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Beverage Companies set to Cut Calories

Update Date: Sep 24, 2014 04:07 PM EDT

According to recent data, 16 food and beverage companies have successfully cut 6.4 trillion calories from their products. Now, three of the largest soda corporations within the United States have also pledged to reduce the calorie content of their beverages.

"This is huge," former President Bill Clinton told the New York Times. "I've heard it could mean a couple of pounds of weight lost each year in some cases."

Coca-Cola, PepsiCo and Dr. Pepper Snapple stated that over the next 10 years, they would aim to reduce the amount of calories in their products by 20 percent. On top of this, the companies plan on offering consumers more low-calorie or zero-calorie options. Other efforts to combat obesity include selling soda in smaller cans, detailing calorie counts clearly and promoting calorie awareness.

"This initiative will help transform the beverage landscape in America," said Susan K. Neely, president of the American Beverage Association in a statement. "It takes our efforts to provide consumers with more choices, smaller portions and fewer calories to an ambitious new level."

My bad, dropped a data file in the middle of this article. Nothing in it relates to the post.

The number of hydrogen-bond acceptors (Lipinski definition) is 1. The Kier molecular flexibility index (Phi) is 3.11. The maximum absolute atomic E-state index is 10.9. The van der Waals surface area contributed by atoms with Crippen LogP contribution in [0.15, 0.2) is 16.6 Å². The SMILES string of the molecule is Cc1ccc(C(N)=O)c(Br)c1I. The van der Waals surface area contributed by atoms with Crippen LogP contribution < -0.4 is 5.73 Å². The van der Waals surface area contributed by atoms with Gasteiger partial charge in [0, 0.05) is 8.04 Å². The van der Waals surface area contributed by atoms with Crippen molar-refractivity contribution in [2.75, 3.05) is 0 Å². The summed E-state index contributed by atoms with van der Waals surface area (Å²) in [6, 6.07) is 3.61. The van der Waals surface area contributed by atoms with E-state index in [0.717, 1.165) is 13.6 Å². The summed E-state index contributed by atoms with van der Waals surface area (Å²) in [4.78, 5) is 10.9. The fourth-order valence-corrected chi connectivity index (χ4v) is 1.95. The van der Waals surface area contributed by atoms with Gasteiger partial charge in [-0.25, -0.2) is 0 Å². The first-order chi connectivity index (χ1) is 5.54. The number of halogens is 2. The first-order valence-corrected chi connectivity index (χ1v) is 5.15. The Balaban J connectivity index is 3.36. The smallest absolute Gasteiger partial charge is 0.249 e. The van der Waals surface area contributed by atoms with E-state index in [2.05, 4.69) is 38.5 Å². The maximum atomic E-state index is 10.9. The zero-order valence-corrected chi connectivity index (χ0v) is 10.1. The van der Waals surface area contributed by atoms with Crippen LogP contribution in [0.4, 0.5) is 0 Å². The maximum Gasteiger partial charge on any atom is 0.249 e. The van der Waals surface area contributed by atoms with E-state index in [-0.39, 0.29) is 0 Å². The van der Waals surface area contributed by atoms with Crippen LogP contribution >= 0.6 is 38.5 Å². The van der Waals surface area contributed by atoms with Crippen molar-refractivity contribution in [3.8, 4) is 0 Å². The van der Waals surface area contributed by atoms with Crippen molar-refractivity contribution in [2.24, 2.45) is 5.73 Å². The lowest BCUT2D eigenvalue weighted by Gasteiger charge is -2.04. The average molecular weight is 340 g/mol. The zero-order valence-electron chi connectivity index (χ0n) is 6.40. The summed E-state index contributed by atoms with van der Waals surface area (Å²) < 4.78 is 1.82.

People can expect to see changes at their local convenience stores, vending machines and even the fountain soda dispensers used at fast food joints and movie theaters. These changes will focus on increasing people's awareness about the amount of calories that are in their drinks. According to Clinton, within a low-income community, the calories from sugary beverages make up about half of the total amount consumed by children per day.

Clinton added, "I am excited about the potential of this voluntary commitment by the beverage industry. It can be a critical step in our ongoing fight against obesity. Our work with beverage companies to reduce the number of calories shipped to schools by 90 percent demonstrates the power of creative cooperation. We look forward to continuing to work together to achieve the goals outlined in this commitment."

The announcement was made at the 10th annual Clinton Global Initiative that took place in New York.

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